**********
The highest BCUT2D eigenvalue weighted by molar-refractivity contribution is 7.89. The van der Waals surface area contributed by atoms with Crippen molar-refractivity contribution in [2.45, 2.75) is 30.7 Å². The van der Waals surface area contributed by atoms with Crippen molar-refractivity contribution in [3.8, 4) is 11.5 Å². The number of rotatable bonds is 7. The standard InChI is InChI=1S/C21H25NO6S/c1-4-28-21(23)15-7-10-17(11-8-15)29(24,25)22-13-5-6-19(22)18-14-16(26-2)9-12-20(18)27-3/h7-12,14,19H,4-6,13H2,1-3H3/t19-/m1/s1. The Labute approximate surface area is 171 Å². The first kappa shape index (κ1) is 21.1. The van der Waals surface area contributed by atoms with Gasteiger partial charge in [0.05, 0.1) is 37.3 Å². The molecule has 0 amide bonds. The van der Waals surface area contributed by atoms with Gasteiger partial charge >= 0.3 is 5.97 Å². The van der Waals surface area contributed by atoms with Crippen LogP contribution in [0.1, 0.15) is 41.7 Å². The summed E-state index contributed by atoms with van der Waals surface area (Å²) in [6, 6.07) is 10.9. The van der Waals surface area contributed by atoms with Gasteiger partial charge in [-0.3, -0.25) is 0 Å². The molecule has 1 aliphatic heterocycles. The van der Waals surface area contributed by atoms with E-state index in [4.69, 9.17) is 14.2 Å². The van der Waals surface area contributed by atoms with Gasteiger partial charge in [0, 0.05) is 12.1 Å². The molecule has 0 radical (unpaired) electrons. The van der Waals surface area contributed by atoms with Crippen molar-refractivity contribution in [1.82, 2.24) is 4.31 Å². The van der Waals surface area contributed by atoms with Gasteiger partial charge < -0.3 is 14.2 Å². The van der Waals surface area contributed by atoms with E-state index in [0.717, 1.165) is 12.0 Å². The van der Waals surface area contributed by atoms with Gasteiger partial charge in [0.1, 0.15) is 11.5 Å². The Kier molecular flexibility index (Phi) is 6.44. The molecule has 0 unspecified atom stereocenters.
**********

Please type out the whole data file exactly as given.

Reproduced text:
The highest BCUT2D eigenvalue weighted by molar-refractivity contribution is 7.89. The van der Waals surface area contributed by atoms with Crippen molar-refractivity contribution in [2.45, 2.75) is 30.7 Å². The van der Waals surface area contributed by atoms with Crippen molar-refractivity contribution in [3.8, 4) is 11.5 Å². The number of rotatable bonds is 7. The standard InChI is InChI=1S/C21H25NO6S/c1-4-28-21(23)15-7-10-17(11-8-15)29(24,25)22-13-5-6-19(22)18-14-16(26-2)9-12-20(18)27-3/h7-12,14,19H,4-6,13H2,1-3H3/t19-/m1/s1. The Labute approximate surface area is 171 Å². The first kappa shape index (κ1) is 21.1. The van der Waals surface area contributed by atoms with Gasteiger partial charge in [0.05, 0.1) is 37.3 Å². The molecule has 0 amide bonds. The van der Waals surface area contributed by atoms with Gasteiger partial charge >= 0.3 is 5.97 Å². The van der Waals surface area contributed by atoms with Crippen LogP contribution in [0.1, 0.15) is 41.7 Å². The summed E-state index contributed by atoms with van der Waals surface area (Å²) in [6, 6.07) is 10.9. The van der Waals surface area contributed by atoms with Gasteiger partial charge in [-0.3, -0.25) is 0 Å². The molecule has 1 aliphatic heterocycles. The van der Waals surface area contributed by atoms with E-state index in [4.69, 9.17) is 14.2 Å². The van der Waals surface area contributed by atoms with Gasteiger partial charge in [0, 0.05) is 12.1 Å². The molecule has 0 radical (unpaired) electrons. The van der Waals surface area contributed by atoms with Crippen molar-refractivity contribution in [1.82, 2.24) is 4.31 Å². The van der Waals surface area contributed by atoms with Gasteiger partial charge < -0.3 is 14.2 Å². The van der Waals surface area contributed by atoms with E-state index in [0.717, 1.165) is 12.0 Å². The van der Waals surface area contributed by atoms with Gasteiger partial charge in [0.1, 0.15) is 11.5 Å². The Kier molecular flexibility index (Phi) is 6.44. The molecule has 0 unspecified atom stereocenters.